A free improv abstraction of the sweatiest punk gig of your life.
It’s a hell of a risk to put a picture of a live gig on the cover of your studio album. The energy of so many great bands is lost amid the scheduling and spit-shining and ticking time-and-money clock of the studio that “you have to see ‘em live” has become a cliché. Playboi Carti got away with putting a picture of his own backflip on Die Lit because it encapsulates not only the energy of the record but of 2010s rap itself, where moshing and stage-diving are taken to the extreme. And Bill Orcutt and Chris Corsano get away with it on Brace Up!, which at its best resembles a free improv abstraction of the sweatiest punk gig of your life.
Brace Up! is a tribute to DIY scuzz and busted amps and all the loving accoutrements of the basement concert culture with which these less-than-superstar musicians are well-acquainted. Both parties involved are formidable live performers; look up footage of either Orcutt’s ‘90s band Harry Pussy or Corsano’s gigs with wizard-bearded saxophonist Paul Flaherty. It’s surprising Orcutt and Corsano haven’t made a full-length studio album together yet, but they’ve released a few limited-edition live tapes. Perhaps they were afraid the energy of a live show wouldn’t be replicable in the studio, but within seconds of Brace Up! it’s clear few albums are likely to do a better job of capturing what it feels like to totally surrender yourself to a loud, fast rock ’n’ roll band.
That’s in spite of Brace Up containing almost no linear beats and no vocals save for Orcutt’s distant, feline exhortations, which resemble the grunts of the no-less-aggressive Bahamian guitar master Joseph Spence. This is mostly a friendly boxing match between, as one track title puts it, “Amp vs Drum.” They’re not just competing to see who can be the loudest. It’s like each one is trying to drive the other to maximum levels of excitement, and instead of sudden start-stop shifts, the tracks typically begin with big ringing low notes and drum rolls before coming apart and disintegrating into an avalanche. When the songs come to their crashing ends, we can almost feel how pumped they are to start up again.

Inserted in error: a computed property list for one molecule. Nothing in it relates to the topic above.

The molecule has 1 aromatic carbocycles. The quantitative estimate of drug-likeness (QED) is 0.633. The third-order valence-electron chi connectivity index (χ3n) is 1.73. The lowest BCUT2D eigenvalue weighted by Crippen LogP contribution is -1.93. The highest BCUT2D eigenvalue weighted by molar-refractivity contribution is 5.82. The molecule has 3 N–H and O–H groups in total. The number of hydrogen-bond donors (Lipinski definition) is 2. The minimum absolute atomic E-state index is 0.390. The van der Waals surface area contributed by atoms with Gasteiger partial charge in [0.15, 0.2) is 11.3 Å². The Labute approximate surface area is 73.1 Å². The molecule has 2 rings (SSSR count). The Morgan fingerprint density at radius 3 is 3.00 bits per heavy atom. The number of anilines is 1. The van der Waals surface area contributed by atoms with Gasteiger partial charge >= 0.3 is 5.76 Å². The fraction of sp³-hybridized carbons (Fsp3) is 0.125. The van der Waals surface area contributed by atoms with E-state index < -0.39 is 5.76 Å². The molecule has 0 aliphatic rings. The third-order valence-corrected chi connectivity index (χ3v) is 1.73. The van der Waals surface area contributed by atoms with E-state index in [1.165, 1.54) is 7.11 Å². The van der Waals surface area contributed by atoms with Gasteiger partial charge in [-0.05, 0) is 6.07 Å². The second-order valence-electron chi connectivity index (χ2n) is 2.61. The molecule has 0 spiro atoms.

This music might not strike you as restrained, but the two musicians give each other a lot of room to breathe. For all his fury, Orcutt uses little distortion or reverb, and his electric tone isn’t all that different from his merciless attacks on acoustic instruments on albums like How the Thing Sings. Instead of chords he prefers little flurries of notes in start-stop clusters, using his bottom string as a bass that resonates continuously as he shreds on the high strings. And Corsano favors toms over cymbals; much of what he’s doing essentially amounts to drum rolls. The overall effect is a sort of lattice. Every individual sound is distinct, though you’d be forgiven for missing most of them given how quickly they fly by.
Once the initial shock of the record’s tumbling power subsides – once you’ve braced up – it rewards deep listening. It can be clever and even subtle in the way of a great jazz album. Listen to how Orcutt works a bit of “Amazing Grace” into “She Punched a Hole in the Moon For Me.” The way Corsano will go into a straight-up 4/4 beat for just a few tantalizing seconds and let it dissolve back into amorphous drum rolls. Listen to Brace Up! alongside a straight-up bit of bashing like the Stooges’ “L.A. Blues” and it’s obvious how much more regimented this music is. Its goals are nobler than to overwhelm us with volume. It wants to give you interesting, intellectually engaging music, and it wants you to go apeshit to it. Considering that most bands only want one or the other, that’s something to celebrate.